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Engineering a Module-Based Digital Pattern Generator on the UP3 Education Board Ben Blount Timothy Gurtler Julienne Kung Kevin Morgan ECE 2031 Section L07 8 December 2008
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Executive Summary Digital hardware creation requires many steps to advance from an initial concept to a final product. One of the most critical phases of this process is verification. In this phase, a new hardware design or newly manufactured piece of hardware must be verified against a specific set of stimuli to ensure proper operation. The tool often employed to accomplish this is a digital pattern generator (DPG). This report addresses a DPG implementation intended for general-purpose use in a lab or production environment. To accomplish this goal, a custom, module-based architecture was created to allow flexibility during implementation and a strong base for long-term goals. The architecture consists of three sections: control hardware, pattern generators, and user interface. The control hardware provides several parallel state machines for controlling the overall operation of the device. The DPG can generate ten different patterns including up counting, down counting, pseudo-random numbers, gray code, binary coded decimal (up counter), strobing, Fibonacci sequence, up and down shift, and a user-defined pattern. The user interface employs a PS/2 keyboard and VGA display to increase usability of the device. In addition to the internal DPG modules, a PC based tool-chain was developed to facilitate the creation and downloading of the user-defined patterns. The DPG was very successful in its demonstration, only succumbing to minor inconsistencies in the user interface’s operation. As a result, the project was successful in reaching its design goals of implementing a flexible, all-purpose DPG. 1
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Introduction Digital hardware requires careful testing to ensure correct operation. As it is inefficient to test hardware manually, a digital pattern generator (DPG) is often employed in automating the process. The objective of this project was to develop a DPG that operates on a UP3 Education Board and would potentially be suitable for industrial or commercial applications. The DPG had to conform to the following constraints: Work equally well on a UP3-C6 or UP3-C12 board Require only the following hardware: o A power supply o A PC for programming, downloading, and controlling the DPG o An on-board LCD or external VGA display o A PS/2 Keyboard or Mouse o Serial or USB cables Provide all outputs on J1, J2, or J3 The proposed DPG (see Appendix A for proposal) met these constraints by employing a custom, module-based architecture composed of several state machines operating in parallel as opposed to a readily available computer like SCOMP. This design allowed easy integration of different pattern types, a user interface employing a PS/2 keyboard and VGA display, and a PC based set of tools for designing and transferring user-defined patterns. The final implementation conformed to most of these proposed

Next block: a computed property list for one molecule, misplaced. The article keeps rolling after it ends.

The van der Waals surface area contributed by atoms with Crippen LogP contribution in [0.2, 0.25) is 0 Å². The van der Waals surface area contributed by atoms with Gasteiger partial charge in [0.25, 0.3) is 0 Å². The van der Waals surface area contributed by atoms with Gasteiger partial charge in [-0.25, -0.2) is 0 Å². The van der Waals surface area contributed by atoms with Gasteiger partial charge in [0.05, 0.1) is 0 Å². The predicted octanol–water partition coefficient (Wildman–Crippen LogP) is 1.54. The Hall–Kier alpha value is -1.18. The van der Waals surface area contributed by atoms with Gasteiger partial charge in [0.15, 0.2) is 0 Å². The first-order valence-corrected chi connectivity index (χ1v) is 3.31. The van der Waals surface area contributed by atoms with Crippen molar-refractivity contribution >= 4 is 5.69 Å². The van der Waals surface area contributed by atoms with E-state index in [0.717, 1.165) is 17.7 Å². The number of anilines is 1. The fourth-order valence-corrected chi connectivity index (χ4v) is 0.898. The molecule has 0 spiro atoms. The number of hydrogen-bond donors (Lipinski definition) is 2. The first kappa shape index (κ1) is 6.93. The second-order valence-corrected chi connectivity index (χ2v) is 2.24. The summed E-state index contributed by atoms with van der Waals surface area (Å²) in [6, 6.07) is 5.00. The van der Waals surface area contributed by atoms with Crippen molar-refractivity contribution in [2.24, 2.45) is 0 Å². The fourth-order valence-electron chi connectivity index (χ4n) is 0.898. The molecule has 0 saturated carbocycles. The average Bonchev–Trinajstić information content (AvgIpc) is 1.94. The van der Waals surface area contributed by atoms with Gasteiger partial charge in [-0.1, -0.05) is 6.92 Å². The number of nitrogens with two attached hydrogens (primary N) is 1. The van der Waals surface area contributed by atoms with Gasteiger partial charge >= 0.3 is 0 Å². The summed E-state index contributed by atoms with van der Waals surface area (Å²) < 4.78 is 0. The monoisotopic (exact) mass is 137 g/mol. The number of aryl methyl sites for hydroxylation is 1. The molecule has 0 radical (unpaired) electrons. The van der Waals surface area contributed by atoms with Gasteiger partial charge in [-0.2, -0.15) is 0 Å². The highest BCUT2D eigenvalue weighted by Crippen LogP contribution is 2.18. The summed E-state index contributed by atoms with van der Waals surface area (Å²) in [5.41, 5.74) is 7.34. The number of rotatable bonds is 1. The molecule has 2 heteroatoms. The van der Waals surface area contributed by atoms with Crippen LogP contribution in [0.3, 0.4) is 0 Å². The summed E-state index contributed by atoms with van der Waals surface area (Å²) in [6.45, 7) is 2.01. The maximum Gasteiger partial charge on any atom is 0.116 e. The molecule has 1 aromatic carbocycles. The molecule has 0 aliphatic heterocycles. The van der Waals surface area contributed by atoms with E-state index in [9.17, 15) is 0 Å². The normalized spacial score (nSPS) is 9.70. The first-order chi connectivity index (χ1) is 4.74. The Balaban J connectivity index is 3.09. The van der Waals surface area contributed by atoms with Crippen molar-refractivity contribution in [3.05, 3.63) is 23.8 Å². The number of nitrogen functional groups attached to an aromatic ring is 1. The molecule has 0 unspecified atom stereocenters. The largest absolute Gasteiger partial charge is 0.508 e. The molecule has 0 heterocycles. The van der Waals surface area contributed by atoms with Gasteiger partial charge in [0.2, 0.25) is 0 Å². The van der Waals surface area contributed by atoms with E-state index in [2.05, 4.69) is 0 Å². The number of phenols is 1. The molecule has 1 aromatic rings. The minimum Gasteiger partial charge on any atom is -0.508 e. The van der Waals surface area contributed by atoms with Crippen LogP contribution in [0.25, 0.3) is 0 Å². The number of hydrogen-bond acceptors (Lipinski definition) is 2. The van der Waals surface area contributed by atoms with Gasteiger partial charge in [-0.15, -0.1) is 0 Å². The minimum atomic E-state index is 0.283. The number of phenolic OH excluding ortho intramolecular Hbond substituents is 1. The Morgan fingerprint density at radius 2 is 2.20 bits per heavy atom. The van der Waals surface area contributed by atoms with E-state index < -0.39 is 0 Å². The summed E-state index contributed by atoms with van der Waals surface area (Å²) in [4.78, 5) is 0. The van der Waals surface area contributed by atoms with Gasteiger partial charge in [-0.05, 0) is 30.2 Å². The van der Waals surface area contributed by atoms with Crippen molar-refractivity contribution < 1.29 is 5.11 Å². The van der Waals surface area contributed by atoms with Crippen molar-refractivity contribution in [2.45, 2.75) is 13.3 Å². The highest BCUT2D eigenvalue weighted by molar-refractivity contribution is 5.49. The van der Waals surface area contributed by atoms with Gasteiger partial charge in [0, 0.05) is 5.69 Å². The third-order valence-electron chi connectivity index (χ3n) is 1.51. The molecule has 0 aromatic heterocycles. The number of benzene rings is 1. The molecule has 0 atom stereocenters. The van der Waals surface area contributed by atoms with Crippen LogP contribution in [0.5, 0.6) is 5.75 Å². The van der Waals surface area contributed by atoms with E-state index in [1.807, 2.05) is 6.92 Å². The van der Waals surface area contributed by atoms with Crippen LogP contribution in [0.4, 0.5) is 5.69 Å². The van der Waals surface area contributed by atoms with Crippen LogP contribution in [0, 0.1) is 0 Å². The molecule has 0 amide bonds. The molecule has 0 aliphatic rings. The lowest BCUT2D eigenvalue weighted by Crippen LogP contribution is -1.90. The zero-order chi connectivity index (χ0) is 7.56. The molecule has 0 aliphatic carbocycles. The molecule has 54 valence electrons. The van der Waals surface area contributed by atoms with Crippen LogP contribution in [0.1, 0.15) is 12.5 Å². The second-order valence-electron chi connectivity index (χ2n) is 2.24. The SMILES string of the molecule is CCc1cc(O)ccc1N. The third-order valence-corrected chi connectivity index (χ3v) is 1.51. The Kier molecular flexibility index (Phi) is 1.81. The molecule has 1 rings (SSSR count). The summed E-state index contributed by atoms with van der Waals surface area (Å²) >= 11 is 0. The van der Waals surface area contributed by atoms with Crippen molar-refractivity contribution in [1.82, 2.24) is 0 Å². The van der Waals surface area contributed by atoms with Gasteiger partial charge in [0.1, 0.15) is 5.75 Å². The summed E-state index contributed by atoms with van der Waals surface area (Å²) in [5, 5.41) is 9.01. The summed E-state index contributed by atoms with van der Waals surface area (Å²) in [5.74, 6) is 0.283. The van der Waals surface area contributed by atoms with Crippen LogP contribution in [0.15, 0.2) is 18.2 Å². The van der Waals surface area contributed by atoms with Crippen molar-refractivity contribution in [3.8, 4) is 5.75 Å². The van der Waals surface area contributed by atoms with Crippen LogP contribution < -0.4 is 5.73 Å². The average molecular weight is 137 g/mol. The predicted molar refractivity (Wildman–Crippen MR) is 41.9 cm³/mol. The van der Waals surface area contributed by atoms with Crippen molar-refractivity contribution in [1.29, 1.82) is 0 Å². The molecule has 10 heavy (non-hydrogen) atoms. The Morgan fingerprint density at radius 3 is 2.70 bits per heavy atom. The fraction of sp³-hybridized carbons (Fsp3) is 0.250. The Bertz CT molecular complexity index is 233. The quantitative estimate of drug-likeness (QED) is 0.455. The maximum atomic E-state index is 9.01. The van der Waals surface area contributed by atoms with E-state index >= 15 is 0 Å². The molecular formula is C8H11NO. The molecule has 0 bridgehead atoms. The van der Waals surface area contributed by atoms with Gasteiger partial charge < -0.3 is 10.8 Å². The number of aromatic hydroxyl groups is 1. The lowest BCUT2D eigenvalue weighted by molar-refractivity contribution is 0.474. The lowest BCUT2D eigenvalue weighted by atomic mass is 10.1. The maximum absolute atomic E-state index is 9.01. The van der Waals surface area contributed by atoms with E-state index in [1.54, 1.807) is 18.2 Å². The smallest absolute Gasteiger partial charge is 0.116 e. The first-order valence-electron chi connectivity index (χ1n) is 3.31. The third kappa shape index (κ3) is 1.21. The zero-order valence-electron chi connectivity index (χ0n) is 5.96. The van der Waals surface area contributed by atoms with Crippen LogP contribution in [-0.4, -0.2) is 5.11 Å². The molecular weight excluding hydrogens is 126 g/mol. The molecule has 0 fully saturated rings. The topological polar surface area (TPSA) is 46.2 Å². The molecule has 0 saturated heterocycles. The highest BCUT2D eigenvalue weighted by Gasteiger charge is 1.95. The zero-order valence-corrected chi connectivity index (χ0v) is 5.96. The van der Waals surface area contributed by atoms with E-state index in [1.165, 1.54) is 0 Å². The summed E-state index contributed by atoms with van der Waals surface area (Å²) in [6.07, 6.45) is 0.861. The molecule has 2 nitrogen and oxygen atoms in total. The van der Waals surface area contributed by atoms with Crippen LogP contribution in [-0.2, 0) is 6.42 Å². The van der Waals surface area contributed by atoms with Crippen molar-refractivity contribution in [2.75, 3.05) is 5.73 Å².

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This note was uploaded on 04/19/2010 for the course ECE 2040 taught by Professor Yili during the Spring '08 term at Georgia Tech.

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preport-comments(4) - Engineering a Module-Based Digital...

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